US20090141270A1 (en) * 2005-09-30 2009-06-04 Emcore Corporation Simple Fiducial Marking for Quality Verification of High Density Circuit Board Connectors
US20070077011A1 (en) * 2005-09-30 2007-04-05 Emcore Corporation Simple fiducial marking for quality verification of high density circuit board connectors
US7614800B2 (en) * 2005-09-30 2009-11-10 Emcore Corporation Fiducial markings for quality verification of high density circuit board connectors
US20070077012A1 (en) * 2005-09-30 2007-04-05 Emcore Corporation Fiducial markings for quality verification of high density circuit board connectors
US7822301B2 (en) 2005-09-30 2010-10-26 Emcore Corporation Simple fiducial marking for quality verification of high density circuit board connectors
US20090269006A1 (en) * 2008-01-16 2009-10-29 The Furukawa Electric Co., Ltd. Optical module and method of manufacturing thereof
US8366325B2 (en) * 2008-01-16 2013-02-05 The Furukawa Electric Co., Ltd. Optical module and method of manufacturing thereof
US20110226951A1 (en) * 2010-03-16 2011-09-22 Siemens Aktiengesellschaft Detector Module For A Radiation Detector And Radiation Detector
US9322938B2 (en) * 2010-03-16 2016-04-26 Siemens Aktiengesellschaft Detector module for a radiation detector and radiation detector
US8867870B2 (en) * 2012-02-05 2014-10-21 Mellanox Technologies Ltd. Optical module fabricated on folded printed circuit board
US20130202247A1 (en) * 2012-02-05 2013-08-08 Mellanox Technologies Ltd. Optical module fabricated on folded printed circuit board
US8750660B2 (en) 2012-02-09 2014-06-10 Mellanox Technologies Ltd. Integrated optical interconnect
US8871570B2 (en) 2012-03-14 2014-10-28 Mellanox Technologies Ltd. Method of fabricating integrated optoelectronic interconnects with side mounted transducer
US8870467B2 (en) 2012-05-06 2014-10-28 Mellanox Technologies Ltd. Optical interface and splitter with micro-lens array
US8690455B2 (en) 2012-05-06 2014-04-08 Mellanox Technologies Ltd. Planar optical interface and splitter
US9323014B2 (en) 2012-05-28 2016-04-26 Mellanox Technologies Ltd. High-speed optical module with flexible printed circuit board
US8950953B2 (en) * 2012-10-29 2015-02-10 Hon Hai Precision Industry Co., Ltd. Optical connector having two printed circuit boards
US20140119697A1 (en) * 2012-10-29 2014-05-01 Hon Hai Precision Industry Co., Ltd. Optical connector having two printed circuit boards
US20170307766A1 (en) * 2014-10-20 2017-10-26 Analogic Corporation Detector unit for detector array of radiation imaging modality
US20160131766A1 (en) * 2014-11-06 2016-05-12 Siemens Aktiengesellschaft Detector module for an x-ray detector
US20160274316A1 (en) * 2015-03-17 2016-09-22 Samtec, Inc. Active-optical ic-package socket

Also Published As

Publication number Publication date Type
US20020154869A1 (en) 2002-10-24 application

Similar Documents

Publication Publication Date Title
US5815623A (en) Optical package with alignment means and method of assembling an optical package
US7275937B2 (en) Optoelectronic module with components mounted on a flexible circuit
US5812717A (en) Optical package with alignment means and method of assembling an optical package
US6497518B1 (en) Miniature opto-electronic transceiver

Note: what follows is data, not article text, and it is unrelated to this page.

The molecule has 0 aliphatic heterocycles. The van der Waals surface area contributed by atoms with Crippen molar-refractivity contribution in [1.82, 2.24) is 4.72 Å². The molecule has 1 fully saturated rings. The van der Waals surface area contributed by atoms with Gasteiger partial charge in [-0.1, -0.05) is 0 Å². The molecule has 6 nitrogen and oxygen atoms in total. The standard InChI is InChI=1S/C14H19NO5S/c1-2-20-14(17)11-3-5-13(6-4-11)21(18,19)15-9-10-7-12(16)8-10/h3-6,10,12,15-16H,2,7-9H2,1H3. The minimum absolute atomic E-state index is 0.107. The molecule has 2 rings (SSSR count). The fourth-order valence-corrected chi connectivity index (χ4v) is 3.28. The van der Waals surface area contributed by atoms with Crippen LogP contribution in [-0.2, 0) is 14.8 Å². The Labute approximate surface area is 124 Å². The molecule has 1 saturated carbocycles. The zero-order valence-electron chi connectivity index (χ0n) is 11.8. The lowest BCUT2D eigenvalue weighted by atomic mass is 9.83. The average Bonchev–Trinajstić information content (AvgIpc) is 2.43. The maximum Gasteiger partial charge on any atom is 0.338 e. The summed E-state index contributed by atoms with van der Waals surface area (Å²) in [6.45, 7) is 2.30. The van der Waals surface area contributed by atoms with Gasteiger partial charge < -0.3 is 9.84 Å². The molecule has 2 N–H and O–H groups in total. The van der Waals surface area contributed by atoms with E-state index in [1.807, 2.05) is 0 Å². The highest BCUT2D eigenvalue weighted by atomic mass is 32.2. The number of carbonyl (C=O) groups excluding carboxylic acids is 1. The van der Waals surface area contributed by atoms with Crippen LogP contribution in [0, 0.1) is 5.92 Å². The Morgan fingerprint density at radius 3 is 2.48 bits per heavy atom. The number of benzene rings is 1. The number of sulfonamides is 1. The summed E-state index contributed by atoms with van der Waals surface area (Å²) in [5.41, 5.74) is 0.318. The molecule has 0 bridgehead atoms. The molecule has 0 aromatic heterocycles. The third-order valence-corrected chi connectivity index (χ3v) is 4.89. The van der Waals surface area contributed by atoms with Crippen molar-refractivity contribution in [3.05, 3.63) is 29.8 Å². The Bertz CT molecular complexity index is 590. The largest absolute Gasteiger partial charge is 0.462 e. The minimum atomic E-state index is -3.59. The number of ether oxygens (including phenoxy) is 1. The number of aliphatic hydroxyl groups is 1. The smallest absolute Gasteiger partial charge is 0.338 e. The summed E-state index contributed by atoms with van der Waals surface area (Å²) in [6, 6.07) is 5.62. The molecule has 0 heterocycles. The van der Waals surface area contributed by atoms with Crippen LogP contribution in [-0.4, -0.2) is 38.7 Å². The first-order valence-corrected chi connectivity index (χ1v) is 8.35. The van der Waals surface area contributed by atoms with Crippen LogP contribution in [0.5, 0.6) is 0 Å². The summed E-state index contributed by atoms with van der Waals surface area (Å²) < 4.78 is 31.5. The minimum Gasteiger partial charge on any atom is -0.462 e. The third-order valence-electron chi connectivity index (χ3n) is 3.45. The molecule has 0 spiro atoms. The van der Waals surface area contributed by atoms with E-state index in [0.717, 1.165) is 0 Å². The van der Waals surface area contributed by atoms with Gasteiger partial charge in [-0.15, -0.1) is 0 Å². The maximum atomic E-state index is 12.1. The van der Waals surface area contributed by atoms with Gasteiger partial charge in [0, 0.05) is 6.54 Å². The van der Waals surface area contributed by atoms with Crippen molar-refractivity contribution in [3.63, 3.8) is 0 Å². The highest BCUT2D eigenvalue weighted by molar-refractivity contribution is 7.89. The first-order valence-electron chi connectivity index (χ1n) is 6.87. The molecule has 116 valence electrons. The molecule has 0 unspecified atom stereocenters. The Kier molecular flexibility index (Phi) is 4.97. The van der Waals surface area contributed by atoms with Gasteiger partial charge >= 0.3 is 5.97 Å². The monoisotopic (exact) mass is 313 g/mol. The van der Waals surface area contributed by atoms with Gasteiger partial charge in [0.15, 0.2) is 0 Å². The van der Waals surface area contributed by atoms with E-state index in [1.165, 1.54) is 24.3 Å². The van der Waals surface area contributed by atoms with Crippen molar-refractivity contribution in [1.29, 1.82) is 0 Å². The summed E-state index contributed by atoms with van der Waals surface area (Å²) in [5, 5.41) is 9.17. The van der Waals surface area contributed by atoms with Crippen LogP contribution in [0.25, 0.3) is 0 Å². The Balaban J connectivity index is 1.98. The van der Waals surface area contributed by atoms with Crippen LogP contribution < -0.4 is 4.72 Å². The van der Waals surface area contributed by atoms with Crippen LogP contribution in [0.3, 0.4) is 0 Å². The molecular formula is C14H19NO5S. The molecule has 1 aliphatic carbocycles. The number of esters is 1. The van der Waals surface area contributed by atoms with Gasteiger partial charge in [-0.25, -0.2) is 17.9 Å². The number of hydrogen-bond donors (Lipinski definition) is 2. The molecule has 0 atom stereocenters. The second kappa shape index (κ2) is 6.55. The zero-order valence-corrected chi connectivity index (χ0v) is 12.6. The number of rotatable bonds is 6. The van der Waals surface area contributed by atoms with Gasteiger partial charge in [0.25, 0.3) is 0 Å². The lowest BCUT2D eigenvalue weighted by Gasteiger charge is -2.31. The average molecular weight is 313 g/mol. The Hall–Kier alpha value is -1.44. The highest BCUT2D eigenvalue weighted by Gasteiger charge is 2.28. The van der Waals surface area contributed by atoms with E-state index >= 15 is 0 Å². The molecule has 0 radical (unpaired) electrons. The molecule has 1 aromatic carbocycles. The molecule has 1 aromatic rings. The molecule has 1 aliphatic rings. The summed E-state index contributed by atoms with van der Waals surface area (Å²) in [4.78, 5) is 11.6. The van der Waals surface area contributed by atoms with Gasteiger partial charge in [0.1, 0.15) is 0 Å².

US20060291771A1 (en) Methods and apparatus to mount a waveguide to a substrate
US5502785A (en) Integrated optical transceiver chip
US5625733A (en) Arrangement for interconnecting an optical fiber to an optical component
US5436997A (en) Optical fiber-optical device coupling package and optical fiber-optical device module
US20040001676A1 (en) Apparatus and system for providing optical bus interprocessor interconnection
US20100006784A1 (en) Method and system for a light source assembly supporting direct coupling to an integrated circuit
US6754407B2 (en) Flip-chip package integrating optical and electrical devices and coupling to a waveguide on a board
US7329054B1 (en) Optical transceiver for computing applications
US6155724A (en) Light transmitting module for optical communication and light transmitting unit thereof
US5337398A (en) Single in-line optical package
US20020118924A1 (en) Optical module and method of manufacturing the same, and optical transmission device
US6792171B2 (en) Receiver optical sub-assembly
US20040091268A1 (en) Transmitter optical sub-assembly
US7058247B2 (en) Silicon carrier for optical interconnect modules
US8374470B2 (en) Structure comprising opto-electric hybrid board and opto-electric package
US6074102A (en) Optical device capable of operating at high speeds
US8265432B2 (en) Optical transceiver module with optical windows
US20020181853A1 (en) Optical module and optical communication system
US6624507B1 (en) Miniature semiconductor package for opto-electronic devices
US20020114587A1 (en) Apparatus for coupling a fiber optic cable to an optoelectronic device, a system including the apparatus, and a method of forming the same
US20030007754A1 (en) Optical waveguide transmitter-receiver module

Legal Events

Date Code Title Description
AS Assignment

Owner name: INTERNATIONAL BUSINESS MACHINES CORPORATION, NEW Y

Free format text: ASSIGNMENT OF ASSIGNORS INTEREST;ASSIGNORS:CHAN, BENSON;HALL, RICHARD R.;LIN, HOW T.;AND OTHERS;REEL/FRAME:011743/0206;SIGNING DATES FROM 20010413 TO 20010418

FPAY Fee payment

Year of fee payment: 4

FPAY Fee payment

Year of fee payment: 8

FPAY Fee payment

Year of fee payment: 12